Assume that the economy is already in a recession, and both the President and Congress have decided to do something to restore the economy. Both agree that lowering taxes would not be a good idea, but do believe that it is in the best interest of the economy to increase government spending in defense, education & infrastructure.
The President and Congress change the budget accordingly, but after 18 months, GDP only increased by three quarters of the expected amount. What factors might be responsible for this situation?
Economics - Ms. Sue, Wednesday, December 10, 2008 at 9:28pm
If the GDP increased by 3/4 of the expected amount in 18 months, something is working right. Given this little information, I'd recommend continuing what they were doing.
Economics - economyst, Thursday, December 11, 2008 at 9:41am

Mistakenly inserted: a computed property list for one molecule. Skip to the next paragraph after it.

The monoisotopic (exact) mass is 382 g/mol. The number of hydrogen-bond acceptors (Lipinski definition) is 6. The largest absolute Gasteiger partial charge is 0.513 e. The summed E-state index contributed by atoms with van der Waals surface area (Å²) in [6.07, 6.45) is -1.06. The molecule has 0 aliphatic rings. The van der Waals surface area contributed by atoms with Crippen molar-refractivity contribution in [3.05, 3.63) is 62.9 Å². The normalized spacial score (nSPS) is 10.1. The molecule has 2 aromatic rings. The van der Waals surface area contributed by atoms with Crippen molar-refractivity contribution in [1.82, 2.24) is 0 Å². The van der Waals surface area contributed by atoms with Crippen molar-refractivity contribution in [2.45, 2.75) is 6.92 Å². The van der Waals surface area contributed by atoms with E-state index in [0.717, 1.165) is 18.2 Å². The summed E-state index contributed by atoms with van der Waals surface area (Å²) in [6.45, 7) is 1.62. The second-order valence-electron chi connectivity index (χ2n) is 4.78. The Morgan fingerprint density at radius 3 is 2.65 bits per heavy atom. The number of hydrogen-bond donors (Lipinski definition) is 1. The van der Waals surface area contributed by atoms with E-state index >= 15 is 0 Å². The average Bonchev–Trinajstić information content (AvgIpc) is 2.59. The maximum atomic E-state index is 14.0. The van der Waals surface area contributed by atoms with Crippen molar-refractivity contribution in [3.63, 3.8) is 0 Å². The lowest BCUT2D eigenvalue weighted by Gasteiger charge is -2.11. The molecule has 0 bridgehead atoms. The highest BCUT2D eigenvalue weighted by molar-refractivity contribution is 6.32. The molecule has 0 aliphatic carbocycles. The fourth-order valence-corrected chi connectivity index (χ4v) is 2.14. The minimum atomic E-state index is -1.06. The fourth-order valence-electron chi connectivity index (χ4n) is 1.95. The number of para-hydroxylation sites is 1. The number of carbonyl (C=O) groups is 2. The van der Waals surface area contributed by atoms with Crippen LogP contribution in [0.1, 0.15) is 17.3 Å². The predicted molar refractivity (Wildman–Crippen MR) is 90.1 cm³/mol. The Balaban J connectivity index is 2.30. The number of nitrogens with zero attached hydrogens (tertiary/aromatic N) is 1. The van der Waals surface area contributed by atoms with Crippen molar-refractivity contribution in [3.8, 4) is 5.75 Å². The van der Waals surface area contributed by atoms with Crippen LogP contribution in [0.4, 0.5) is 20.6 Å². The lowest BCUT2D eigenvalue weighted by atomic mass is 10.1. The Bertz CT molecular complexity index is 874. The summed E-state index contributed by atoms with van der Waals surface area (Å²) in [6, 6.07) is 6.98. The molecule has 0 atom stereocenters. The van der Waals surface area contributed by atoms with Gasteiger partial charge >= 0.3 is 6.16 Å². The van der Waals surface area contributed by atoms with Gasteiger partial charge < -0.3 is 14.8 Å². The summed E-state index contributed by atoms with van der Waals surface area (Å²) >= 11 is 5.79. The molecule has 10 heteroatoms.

Reasons abound. I will give you 3 to get you started.
Obvious reason #1) If government spends more without taxing more, it must borrow the funds. An increase in demand for loanable funds raises interest rates, which in turn, lowers private investment. This is referred to as "crowding out"
Reason #2) There was certainly an expected multiplier effect associated with the extra spending. However, in a recession, people reduce their spending on consumer goods (i.e., the marginal propensity to consume goes down.) So, the multiplier effect may not have been as large as expected.
Reason #3) Besides government spending, GDP is comprised of Consumption (C), investments (I), and net exports (M-X). Any forecast error in any of these components would lead to a lower GDP than expected.